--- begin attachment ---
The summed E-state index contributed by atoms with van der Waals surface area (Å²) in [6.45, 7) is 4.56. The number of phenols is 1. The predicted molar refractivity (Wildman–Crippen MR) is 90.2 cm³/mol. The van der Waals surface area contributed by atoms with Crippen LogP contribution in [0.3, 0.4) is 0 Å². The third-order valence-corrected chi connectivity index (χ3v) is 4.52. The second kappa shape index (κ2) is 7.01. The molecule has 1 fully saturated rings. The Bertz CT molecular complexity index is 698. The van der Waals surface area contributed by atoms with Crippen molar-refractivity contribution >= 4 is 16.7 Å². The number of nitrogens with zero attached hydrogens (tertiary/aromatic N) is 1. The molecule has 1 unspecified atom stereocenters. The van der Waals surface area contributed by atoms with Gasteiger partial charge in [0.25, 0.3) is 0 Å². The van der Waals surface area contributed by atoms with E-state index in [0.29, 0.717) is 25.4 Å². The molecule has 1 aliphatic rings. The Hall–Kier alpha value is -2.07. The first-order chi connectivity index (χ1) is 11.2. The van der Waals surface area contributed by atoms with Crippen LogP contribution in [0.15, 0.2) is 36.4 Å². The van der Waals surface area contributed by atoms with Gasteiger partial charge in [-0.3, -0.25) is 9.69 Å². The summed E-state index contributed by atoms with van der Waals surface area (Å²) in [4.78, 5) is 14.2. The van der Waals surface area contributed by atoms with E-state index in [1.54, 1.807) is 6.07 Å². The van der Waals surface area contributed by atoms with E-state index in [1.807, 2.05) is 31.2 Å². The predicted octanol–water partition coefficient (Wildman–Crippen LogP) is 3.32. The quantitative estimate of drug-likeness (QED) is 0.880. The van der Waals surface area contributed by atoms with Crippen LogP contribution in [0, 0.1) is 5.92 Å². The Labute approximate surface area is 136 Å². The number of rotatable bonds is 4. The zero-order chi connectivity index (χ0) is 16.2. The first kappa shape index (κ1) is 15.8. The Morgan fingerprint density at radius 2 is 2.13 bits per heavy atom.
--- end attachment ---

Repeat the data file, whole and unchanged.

The summed E-state index contributed by atoms with van der Waals surface area (Å²) in [6.45, 7) is 4.56. The number of phenols is 1. The predicted molar refractivity (Wildman–Crippen MR) is 90.2 cm³/mol. The van der Waals surface area contributed by atoms with Crippen LogP contribution in [0.3, 0.4) is 0 Å². The third-order valence-corrected chi connectivity index (χ3v) is 4.52. The second kappa shape index (κ2) is 7.01. The molecule has 1 fully saturated rings. The Bertz CT molecular complexity index is 698. The van der Waals surface area contributed by atoms with Crippen molar-refractivity contribution >= 4 is 16.7 Å². The number of nitrogens with zero attached hydrogens (tertiary/aromatic N) is 1. The molecule has 1 unspecified atom stereocenters. The van der Waals surface area contributed by atoms with Gasteiger partial charge in [0.25, 0.3) is 0 Å². The van der Waals surface area contributed by atoms with E-state index in [0.29, 0.717) is 25.4 Å². The molecule has 1 aliphatic rings. The Hall–Kier alpha value is -2.07. The first-order chi connectivity index (χ1) is 11.2. The van der Waals surface area contributed by atoms with Crippen LogP contribution in [0.15, 0.2) is 36.4 Å². The van der Waals surface area contributed by atoms with Gasteiger partial charge in [-0.3, -0.25) is 9.69 Å². The summed E-state index contributed by atoms with van der Waals surface area (Å²) in [4.78, 5) is 14.2. The van der Waals surface area contributed by atoms with E-state index in [1.54, 1.807) is 6.07 Å². The van der Waals surface area contributed by atoms with E-state index in [1.807, 2.05) is 31.2 Å². The predicted octanol–water partition coefficient (Wildman–Crippen LogP) is 3.32. The quantitative estimate of drug-likeness (QED) is 0.880. The van der Waals surface area contributed by atoms with Crippen LogP contribution in [0, 0.1) is 5.92 Å². The Labute approximate surface area is 136 Å². The number of rotatable bonds is 4. The zero-order chi connectivity index (χ0) is 16.2. The first kappa shape index (κ1) is 15.8. The Morgan fingerprint density at radius 2 is 2.13 bits per heavy atom.